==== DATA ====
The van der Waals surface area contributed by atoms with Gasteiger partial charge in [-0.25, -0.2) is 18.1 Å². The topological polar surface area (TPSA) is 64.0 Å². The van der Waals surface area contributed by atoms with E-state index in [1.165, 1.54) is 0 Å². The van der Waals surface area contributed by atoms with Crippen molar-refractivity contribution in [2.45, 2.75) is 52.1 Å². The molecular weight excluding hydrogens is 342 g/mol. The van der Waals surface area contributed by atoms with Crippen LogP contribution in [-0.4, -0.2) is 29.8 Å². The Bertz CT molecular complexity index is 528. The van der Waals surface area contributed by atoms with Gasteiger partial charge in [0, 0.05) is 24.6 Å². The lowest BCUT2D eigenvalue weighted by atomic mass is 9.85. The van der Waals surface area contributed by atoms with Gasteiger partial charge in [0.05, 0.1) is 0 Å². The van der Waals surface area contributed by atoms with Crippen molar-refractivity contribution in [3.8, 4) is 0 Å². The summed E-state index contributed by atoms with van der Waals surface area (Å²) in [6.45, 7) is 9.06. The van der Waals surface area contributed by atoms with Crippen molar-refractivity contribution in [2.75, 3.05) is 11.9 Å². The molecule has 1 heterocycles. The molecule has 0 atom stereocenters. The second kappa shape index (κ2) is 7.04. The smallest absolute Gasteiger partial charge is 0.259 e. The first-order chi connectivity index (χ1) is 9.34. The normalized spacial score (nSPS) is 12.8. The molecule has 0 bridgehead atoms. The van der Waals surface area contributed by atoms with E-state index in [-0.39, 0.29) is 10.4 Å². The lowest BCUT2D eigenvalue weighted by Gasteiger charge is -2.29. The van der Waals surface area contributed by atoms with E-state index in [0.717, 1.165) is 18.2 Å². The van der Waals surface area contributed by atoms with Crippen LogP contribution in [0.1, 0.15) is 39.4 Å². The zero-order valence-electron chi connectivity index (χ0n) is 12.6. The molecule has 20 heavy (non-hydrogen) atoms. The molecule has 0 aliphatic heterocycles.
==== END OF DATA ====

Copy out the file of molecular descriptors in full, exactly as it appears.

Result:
The van der Waals surface area contributed by atoms with Gasteiger partial charge in [-0.25, -0.2) is 18.1 Å². The topological polar surface area (TPSA) is 64.0 Å². The van der Waals surface area contributed by atoms with E-state index in [1.165, 1.54) is 0 Å². The van der Waals surface area contributed by atoms with Crippen molar-refractivity contribution in [2.45, 2.75) is 52.1 Å². The molecular weight excluding hydrogens is 342 g/mol. The van der Waals surface area contributed by atoms with Crippen LogP contribution in [-0.4, -0.2) is 29.8 Å². The Bertz CT molecular complexity index is 528. The van der Waals surface area contributed by atoms with Gasteiger partial charge in [0, 0.05) is 24.6 Å². The lowest BCUT2D eigenvalue weighted by atomic mass is 9.85. The van der Waals surface area contributed by atoms with Gasteiger partial charge in [0.05, 0.1) is 0 Å². The van der Waals surface area contributed by atoms with Crippen molar-refractivity contribution in [3.8, 4) is 0 Å². The summed E-state index contributed by atoms with van der Waals surface area (Å²) in [6.45, 7) is 9.06. The van der Waals surface area contributed by atoms with Crippen molar-refractivity contribution in [2.75, 3.05) is 11.9 Å². The molecule has 1 heterocycles. The molecule has 0 atom stereocenters. The second kappa shape index (κ2) is 7.04. The smallest absolute Gasteiger partial charge is 0.259 e. The first-order chi connectivity index (χ1) is 9.34. The normalized spacial score (nSPS) is 12.8. The molecule has 0 bridgehead atoms. The van der Waals surface area contributed by atoms with E-state index in [-0.39, 0.29) is 10.4 Å². The lowest BCUT2D eigenvalue weighted by Gasteiger charge is -2.29. The van der Waals surface area contributed by atoms with E-state index in [0.717, 1.165) is 18.2 Å². The van der Waals surface area contributed by atoms with Crippen LogP contribution in [0.1, 0.15) is 39.4 Å². The zero-order valence-electron chi connectivity index (χ0n) is 12.6. The molecule has 20 heavy (non-hydrogen) atoms. The molecule has 0 aliphatic heterocycles.